By Rob Winkel
Up to 200 people assembled outside the Royal London Hospital in Whitechapel Tuesday evening to oppose the planned cuts of up to £78 million to the Barts Health NHS Trust.
Local campaigners, trade unionists and health workers attended the demonstration. Santiago Modina, a 28 year old nurse at the Royal London hospital, was concerned about the continued privatisation and cuts to the NHS: “In the media, it’s not being given the coverage it deserves; the public don’t know what’s going on.”
Staff at the Barts Health Trust have already seen cuts to their wages. Modina explained: “They change your job description so that you’re going to be doing the same work for less pay.
“The nursing assistants are already on peanuts for the job they do […] they’re being cut to the tune of around £2,000 annually.
“When you do things like this, it affects the morale. That in turn affects productivity. Productivity in this case is related to patient care […] it’s not something you can play games with.”
Rosie Zaman, 41, a driving instructor living in Tower Hamlets, said that specialist nurses “haven’t had the pay rise that they were promised, so it’s just discouraging people to become nurses or even stay in their jobs.”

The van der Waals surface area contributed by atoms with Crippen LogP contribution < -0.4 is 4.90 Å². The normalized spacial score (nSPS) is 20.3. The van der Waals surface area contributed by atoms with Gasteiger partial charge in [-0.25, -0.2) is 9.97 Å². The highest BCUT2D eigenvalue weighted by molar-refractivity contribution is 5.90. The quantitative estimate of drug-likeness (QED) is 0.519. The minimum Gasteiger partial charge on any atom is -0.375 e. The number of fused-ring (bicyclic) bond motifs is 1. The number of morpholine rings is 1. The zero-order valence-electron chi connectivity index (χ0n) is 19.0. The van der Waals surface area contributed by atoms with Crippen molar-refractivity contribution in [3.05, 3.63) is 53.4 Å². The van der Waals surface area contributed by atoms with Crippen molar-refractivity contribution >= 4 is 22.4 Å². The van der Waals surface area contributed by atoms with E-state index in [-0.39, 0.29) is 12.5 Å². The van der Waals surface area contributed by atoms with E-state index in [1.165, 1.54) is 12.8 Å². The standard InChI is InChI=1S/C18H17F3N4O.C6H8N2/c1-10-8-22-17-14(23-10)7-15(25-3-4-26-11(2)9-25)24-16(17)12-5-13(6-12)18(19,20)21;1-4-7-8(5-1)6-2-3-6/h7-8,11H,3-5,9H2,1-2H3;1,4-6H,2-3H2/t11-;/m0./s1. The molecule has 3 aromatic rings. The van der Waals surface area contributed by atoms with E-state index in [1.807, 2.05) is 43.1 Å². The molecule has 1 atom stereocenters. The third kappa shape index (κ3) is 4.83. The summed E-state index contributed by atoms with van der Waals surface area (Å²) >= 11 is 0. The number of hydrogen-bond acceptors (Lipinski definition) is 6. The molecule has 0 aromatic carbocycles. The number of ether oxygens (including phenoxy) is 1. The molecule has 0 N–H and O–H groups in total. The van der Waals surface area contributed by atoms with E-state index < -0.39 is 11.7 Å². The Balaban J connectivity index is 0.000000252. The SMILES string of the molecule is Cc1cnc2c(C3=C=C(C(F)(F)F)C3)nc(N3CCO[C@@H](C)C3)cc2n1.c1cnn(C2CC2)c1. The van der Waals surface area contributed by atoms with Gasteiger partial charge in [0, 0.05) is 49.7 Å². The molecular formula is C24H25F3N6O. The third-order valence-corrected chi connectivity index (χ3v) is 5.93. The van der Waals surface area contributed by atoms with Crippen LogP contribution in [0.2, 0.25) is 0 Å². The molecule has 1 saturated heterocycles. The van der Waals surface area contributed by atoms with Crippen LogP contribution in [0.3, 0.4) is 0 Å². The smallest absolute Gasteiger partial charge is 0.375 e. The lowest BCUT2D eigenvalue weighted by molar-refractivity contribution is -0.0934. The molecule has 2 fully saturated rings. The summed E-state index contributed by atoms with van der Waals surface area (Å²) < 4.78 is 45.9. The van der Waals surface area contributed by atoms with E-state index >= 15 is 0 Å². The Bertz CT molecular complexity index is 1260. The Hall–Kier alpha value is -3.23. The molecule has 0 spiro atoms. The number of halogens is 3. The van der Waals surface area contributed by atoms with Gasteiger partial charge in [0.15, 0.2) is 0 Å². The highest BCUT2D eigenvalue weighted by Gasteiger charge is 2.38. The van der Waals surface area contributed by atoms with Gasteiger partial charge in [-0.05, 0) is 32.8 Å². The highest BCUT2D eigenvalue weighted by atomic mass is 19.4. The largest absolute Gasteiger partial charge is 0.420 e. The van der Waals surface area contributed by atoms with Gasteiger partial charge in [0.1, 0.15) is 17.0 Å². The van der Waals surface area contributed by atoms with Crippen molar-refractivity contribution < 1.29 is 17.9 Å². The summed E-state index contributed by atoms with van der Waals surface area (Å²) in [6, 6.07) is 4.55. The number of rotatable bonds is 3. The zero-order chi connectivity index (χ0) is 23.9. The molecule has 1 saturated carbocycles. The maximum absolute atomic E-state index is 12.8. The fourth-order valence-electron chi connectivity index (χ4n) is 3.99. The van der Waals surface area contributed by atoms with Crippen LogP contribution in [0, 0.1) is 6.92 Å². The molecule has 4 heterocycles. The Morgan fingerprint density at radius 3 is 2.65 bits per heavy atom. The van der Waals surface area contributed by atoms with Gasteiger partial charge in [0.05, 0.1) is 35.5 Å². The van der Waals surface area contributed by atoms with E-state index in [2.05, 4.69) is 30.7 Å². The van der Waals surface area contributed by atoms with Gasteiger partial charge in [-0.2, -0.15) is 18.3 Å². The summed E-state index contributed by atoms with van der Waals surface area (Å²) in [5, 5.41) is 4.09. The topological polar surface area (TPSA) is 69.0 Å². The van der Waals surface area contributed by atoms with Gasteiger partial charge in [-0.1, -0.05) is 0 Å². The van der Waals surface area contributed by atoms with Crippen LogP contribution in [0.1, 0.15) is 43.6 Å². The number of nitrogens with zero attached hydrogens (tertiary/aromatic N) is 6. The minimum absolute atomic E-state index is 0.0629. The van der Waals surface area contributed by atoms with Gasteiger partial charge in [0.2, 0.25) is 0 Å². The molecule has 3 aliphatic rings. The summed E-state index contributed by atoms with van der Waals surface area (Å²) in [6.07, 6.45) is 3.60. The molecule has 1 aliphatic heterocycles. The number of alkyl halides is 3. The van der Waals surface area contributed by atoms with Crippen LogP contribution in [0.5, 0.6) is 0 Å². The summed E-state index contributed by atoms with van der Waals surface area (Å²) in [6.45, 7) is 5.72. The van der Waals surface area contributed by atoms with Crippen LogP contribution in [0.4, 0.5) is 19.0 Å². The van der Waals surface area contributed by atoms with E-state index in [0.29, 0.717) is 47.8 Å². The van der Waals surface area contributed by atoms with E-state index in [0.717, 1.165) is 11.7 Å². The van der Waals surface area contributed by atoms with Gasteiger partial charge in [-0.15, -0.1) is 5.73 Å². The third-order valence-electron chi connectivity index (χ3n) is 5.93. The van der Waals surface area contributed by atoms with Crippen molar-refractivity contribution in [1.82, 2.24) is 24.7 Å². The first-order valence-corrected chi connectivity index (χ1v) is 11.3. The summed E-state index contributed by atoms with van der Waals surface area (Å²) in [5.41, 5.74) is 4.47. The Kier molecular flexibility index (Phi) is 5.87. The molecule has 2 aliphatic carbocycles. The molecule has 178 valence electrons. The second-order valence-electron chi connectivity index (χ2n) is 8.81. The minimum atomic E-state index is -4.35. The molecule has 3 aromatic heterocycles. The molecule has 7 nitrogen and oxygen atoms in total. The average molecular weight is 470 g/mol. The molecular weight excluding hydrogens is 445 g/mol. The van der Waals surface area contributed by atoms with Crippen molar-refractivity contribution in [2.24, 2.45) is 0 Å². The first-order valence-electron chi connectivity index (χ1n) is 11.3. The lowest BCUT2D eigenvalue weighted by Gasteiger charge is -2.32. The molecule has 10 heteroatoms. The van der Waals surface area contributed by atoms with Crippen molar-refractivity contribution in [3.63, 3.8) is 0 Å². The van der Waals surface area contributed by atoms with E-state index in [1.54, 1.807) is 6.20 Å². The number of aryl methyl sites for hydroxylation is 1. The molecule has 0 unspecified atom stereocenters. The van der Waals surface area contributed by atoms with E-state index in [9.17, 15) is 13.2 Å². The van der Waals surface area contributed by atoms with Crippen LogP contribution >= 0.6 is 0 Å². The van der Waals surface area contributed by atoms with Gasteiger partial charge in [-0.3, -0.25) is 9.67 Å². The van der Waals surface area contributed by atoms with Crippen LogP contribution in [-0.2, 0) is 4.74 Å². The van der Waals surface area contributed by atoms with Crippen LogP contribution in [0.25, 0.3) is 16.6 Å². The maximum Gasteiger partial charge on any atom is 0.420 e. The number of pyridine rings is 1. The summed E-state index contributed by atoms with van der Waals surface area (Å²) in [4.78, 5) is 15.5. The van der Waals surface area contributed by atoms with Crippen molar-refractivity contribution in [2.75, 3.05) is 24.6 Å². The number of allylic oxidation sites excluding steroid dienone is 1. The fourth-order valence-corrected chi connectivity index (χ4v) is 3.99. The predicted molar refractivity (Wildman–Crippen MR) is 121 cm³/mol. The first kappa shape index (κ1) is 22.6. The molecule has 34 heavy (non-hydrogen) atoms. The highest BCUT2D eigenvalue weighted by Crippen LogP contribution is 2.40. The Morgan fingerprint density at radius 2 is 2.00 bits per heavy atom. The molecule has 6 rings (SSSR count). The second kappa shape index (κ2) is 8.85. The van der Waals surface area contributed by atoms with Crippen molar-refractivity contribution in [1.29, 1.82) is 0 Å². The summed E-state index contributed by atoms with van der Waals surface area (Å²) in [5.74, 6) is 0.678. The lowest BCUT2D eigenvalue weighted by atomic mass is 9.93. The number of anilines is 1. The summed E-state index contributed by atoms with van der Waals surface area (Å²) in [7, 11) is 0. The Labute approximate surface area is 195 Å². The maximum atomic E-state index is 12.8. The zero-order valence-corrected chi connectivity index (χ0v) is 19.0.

A spokeswoman from the Department of Health recently told media organisations that halting pay rises “will help increase quality for patients and help us realise our vision of an affordable seven-day service.” Like many at the protest, Zaman rejected this claim: “It’s all surfacing that [the government] are not making a difference; they’re not really listening to their people.”
Shahanara Ali, 40, a health visitor at the East London foundation trust said that “we just can’t allow them to cut the services”. Her concern is that “slowly, slowly, it’s chipping away, bit by bit. The NHS is not going to suddenly disappear. [The cuts are] kind of slowly diminishing it.”
Health workers and others made speeches to the crowds gathered outside. Abdul Rashid, a mental health worker in the community, pointed to the new 17-storey building at the Royal London Hospital and said: “The two top floors are still empty because there is no money”. Janine Booth from the Rail, Maritime and Transport union told crowds that “this isn’t just a fight for health workers alone, this is a fight for all public service workers.”
The protest was organised by a number of groups including Save our NHS East London, Tower Hamlets Keep our NHS Public and We are Waltham Forest – Save our NHS.